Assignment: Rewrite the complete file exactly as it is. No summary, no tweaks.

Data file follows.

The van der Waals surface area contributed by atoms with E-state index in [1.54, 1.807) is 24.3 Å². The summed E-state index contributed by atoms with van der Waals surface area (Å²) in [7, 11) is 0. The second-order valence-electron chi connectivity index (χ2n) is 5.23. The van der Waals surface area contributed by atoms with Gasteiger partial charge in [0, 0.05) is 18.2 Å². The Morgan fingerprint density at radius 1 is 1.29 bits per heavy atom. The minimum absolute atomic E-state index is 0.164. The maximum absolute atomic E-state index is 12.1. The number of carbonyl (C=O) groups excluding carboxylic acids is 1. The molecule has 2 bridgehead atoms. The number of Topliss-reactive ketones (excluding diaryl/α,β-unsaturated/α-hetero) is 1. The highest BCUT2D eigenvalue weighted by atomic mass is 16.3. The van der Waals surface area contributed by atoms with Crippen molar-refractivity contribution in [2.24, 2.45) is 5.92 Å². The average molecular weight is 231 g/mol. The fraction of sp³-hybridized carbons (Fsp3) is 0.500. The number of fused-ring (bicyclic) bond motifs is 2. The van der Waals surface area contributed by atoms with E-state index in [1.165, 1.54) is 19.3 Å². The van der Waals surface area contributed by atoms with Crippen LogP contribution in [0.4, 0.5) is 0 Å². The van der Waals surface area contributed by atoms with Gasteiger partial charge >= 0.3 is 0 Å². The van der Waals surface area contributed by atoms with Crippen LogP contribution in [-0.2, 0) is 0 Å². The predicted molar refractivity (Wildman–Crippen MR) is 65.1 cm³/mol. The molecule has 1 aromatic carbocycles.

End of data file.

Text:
The van der Waals surface area contributed by atoms with E-state index in [1.54, 1.807) is 24.3 Å². The summed E-state index contributed by atoms with van der Waals surface area (Å²) in [7, 11) is 0. The second-order valence-electron chi connectivity index (χ2n) is 5.23. The van der Waals surface area contributed by atoms with Gasteiger partial charge in [0, 0.05) is 18.2 Å². The Morgan fingerprint density at radius 1 is 1.29 bits per heavy atom. The minimum absolute atomic E-state index is 0.164. The maximum absolute atomic E-state index is 12.1. The number of carbonyl (C=O) groups excluding carboxylic acids is 1. The molecule has 2 bridgehead atoms. The number of Topliss-reactive ketones (excluding diaryl/α,β-unsaturated/α-hetero) is 1. The highest BCUT2D eigenvalue weighted by atomic mass is 16.3. The van der Waals surface area contributed by atoms with Crippen molar-refractivity contribution in [2.24, 2.45) is 5.92 Å². The average molecular weight is 231 g/mol. The fraction of sp³-hybridized carbons (Fsp3) is 0.500. The number of fused-ring (bicyclic) bond motifs is 2. The van der Waals surface area contributed by atoms with E-state index in [1.165, 1.54) is 19.3 Å². The van der Waals surface area contributed by atoms with Crippen LogP contribution in [0.4, 0.5) is 0 Å². The van der Waals surface area contributed by atoms with Gasteiger partial charge >= 0.3 is 0 Å². The van der Waals surface area contributed by atoms with Crippen LogP contribution in [-0.2, 0) is 0 Å². The predicted molar refractivity (Wildman–Crippen MR) is 65.1 cm³/mol. The molecule has 1 aromatic carbocycles.